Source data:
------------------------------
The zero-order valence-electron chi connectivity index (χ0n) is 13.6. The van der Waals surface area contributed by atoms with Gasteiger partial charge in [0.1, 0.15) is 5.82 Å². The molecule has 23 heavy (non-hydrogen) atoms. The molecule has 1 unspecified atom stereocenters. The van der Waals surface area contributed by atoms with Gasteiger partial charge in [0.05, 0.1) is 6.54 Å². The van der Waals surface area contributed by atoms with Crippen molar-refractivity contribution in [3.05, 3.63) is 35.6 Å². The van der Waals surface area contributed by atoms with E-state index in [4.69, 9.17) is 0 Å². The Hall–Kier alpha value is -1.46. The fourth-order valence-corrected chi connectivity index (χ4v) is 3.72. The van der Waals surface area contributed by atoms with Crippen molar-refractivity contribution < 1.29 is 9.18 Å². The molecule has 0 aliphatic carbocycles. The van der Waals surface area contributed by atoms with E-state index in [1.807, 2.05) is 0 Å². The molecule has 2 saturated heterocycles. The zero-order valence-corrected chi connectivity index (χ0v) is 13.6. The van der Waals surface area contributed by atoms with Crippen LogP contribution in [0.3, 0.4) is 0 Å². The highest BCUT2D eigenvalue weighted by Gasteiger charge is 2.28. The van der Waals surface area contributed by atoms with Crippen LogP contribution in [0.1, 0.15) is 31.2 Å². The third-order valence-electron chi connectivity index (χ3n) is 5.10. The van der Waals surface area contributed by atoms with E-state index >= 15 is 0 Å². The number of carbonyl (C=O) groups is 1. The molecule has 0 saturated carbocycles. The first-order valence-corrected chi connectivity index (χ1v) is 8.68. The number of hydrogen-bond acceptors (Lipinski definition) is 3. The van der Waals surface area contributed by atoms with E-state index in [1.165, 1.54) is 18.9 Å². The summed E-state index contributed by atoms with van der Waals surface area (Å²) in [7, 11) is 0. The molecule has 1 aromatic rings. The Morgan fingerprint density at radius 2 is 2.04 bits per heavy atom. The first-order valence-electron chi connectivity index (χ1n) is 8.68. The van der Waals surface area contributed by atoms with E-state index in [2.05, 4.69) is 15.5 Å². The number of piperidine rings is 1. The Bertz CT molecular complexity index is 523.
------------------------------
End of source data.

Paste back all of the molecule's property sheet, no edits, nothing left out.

The zero-order valence-electron chi connectivity index (χ0n) is 13.6. The van der Waals surface area contributed by atoms with Gasteiger partial charge in [0.1, 0.15) is 5.82 Å². The molecule has 23 heavy (non-hydrogen) atoms. The molecule has 1 unspecified atom stereocenters. The van der Waals surface area contributed by atoms with Gasteiger partial charge in [0.05, 0.1) is 6.54 Å². The van der Waals surface area contributed by atoms with Crippen molar-refractivity contribution in [3.05, 3.63) is 35.6 Å². The van der Waals surface area contributed by atoms with E-state index in [4.69, 9.17) is 0 Å². The Hall–Kier alpha value is -1.46. The fourth-order valence-corrected chi connectivity index (χ4v) is 3.72. The van der Waals surface area contributed by atoms with Crippen molar-refractivity contribution < 1.29 is 9.18 Å². The molecule has 0 aliphatic carbocycles. The van der Waals surface area contributed by atoms with E-state index in [1.807, 2.05) is 0 Å². The molecule has 2 saturated heterocycles. The zero-order valence-corrected chi connectivity index (χ0v) is 13.6. The van der Waals surface area contributed by atoms with Crippen LogP contribution in [0.3, 0.4) is 0 Å². The highest BCUT2D eigenvalue weighted by Gasteiger charge is 2.28. The van der Waals surface area contributed by atoms with Crippen LogP contribution in [0.1, 0.15) is 31.2 Å². The third-order valence-electron chi connectivity index (χ3n) is 5.10. The van der Waals surface area contributed by atoms with E-state index >= 15 is 0 Å². The number of carbonyl (C=O) groups is 1. The molecule has 0 saturated carbocycles. The first-order valence-corrected chi connectivity index (χ1v) is 8.68. The number of hydrogen-bond acceptors (Lipinski definition) is 3. The van der Waals surface area contributed by atoms with E-state index in [1.165, 1.54) is 18.9 Å². The summed E-state index contributed by atoms with van der Waals surface area (Å²) in [7, 11) is 0. The molecule has 1 aromatic rings. The Morgan fingerprint density at radius 2 is 2.04 bits per heavy atom. The first-order valence-electron chi connectivity index (χ1n) is 8.68. The van der Waals surface area contributed by atoms with E-state index in [2.05, 4.69) is 15.5 Å². The number of piperidine rings is 1. The Bertz CT molecular complexity index is 523.